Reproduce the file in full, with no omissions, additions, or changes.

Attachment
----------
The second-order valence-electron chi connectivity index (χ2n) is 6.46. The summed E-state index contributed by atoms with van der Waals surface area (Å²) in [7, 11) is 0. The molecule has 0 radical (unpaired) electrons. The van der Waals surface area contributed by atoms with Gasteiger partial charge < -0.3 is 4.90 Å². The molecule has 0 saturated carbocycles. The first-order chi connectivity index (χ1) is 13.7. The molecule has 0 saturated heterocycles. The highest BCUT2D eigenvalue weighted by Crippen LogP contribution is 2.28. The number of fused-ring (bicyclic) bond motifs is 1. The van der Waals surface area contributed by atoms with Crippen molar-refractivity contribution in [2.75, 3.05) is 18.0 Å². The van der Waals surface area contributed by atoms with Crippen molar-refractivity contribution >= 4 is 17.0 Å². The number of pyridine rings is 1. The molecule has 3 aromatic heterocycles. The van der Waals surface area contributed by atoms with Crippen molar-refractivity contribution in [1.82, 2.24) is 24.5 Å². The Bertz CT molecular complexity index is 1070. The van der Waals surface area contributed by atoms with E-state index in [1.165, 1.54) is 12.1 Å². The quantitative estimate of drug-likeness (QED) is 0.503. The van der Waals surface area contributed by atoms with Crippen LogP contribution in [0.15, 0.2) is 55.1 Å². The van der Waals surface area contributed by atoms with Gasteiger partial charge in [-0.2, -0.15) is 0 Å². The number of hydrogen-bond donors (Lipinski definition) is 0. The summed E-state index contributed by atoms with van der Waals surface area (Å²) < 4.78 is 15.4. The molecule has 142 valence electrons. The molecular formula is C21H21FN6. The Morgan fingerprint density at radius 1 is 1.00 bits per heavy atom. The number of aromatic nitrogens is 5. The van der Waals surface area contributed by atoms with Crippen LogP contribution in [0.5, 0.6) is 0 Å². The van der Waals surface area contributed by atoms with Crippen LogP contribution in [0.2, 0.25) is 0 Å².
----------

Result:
The second-order valence-electron chi connectivity index (χ2n) is 6.46. The summed E-state index contributed by atoms with van der Waals surface area (Å²) in [7, 11) is 0. The molecule has 0 radical (unpaired) electrons. The van der Waals surface area contributed by atoms with Gasteiger partial charge < -0.3 is 4.90 Å². The molecule has 0 saturated carbocycles. The first-order chi connectivity index (χ1) is 13.7. The molecule has 0 saturated heterocycles. The highest BCUT2D eigenvalue weighted by Crippen LogP contribution is 2.28. The number of fused-ring (bicyclic) bond motifs is 1. The van der Waals surface area contributed by atoms with Crippen molar-refractivity contribution in [2.75, 3.05) is 18.0 Å². The van der Waals surface area contributed by atoms with Crippen molar-refractivity contribution >= 4 is 17.0 Å². The number of pyridine rings is 1. The molecule has 3 aromatic heterocycles. The van der Waals surface area contributed by atoms with Crippen molar-refractivity contribution in [1.82, 2.24) is 24.5 Å². The Bertz CT molecular complexity index is 1070. The van der Waals surface area contributed by atoms with E-state index in [1.165, 1.54) is 12.1 Å². The quantitative estimate of drug-likeness (QED) is 0.503. The van der Waals surface area contributed by atoms with Crippen LogP contribution in [0.15, 0.2) is 55.1 Å². The van der Waals surface area contributed by atoms with Gasteiger partial charge in [-0.2, -0.15) is 0 Å². The number of hydrogen-bond donors (Lipinski definition) is 0. The summed E-state index contributed by atoms with van der Waals surface area (Å²) < 4.78 is 15.4. The molecule has 142 valence electrons. The molecular formula is C21H21FN6. The Morgan fingerprint density at radius 1 is 1.00 bits per heavy atom. The number of aromatic nitrogens is 5. The van der Waals surface area contributed by atoms with Crippen LogP contribution in [0.5, 0.6) is 0 Å². The van der Waals surface area contributed by atoms with Crippen LogP contribution in [0.2, 0.25) is 0 Å².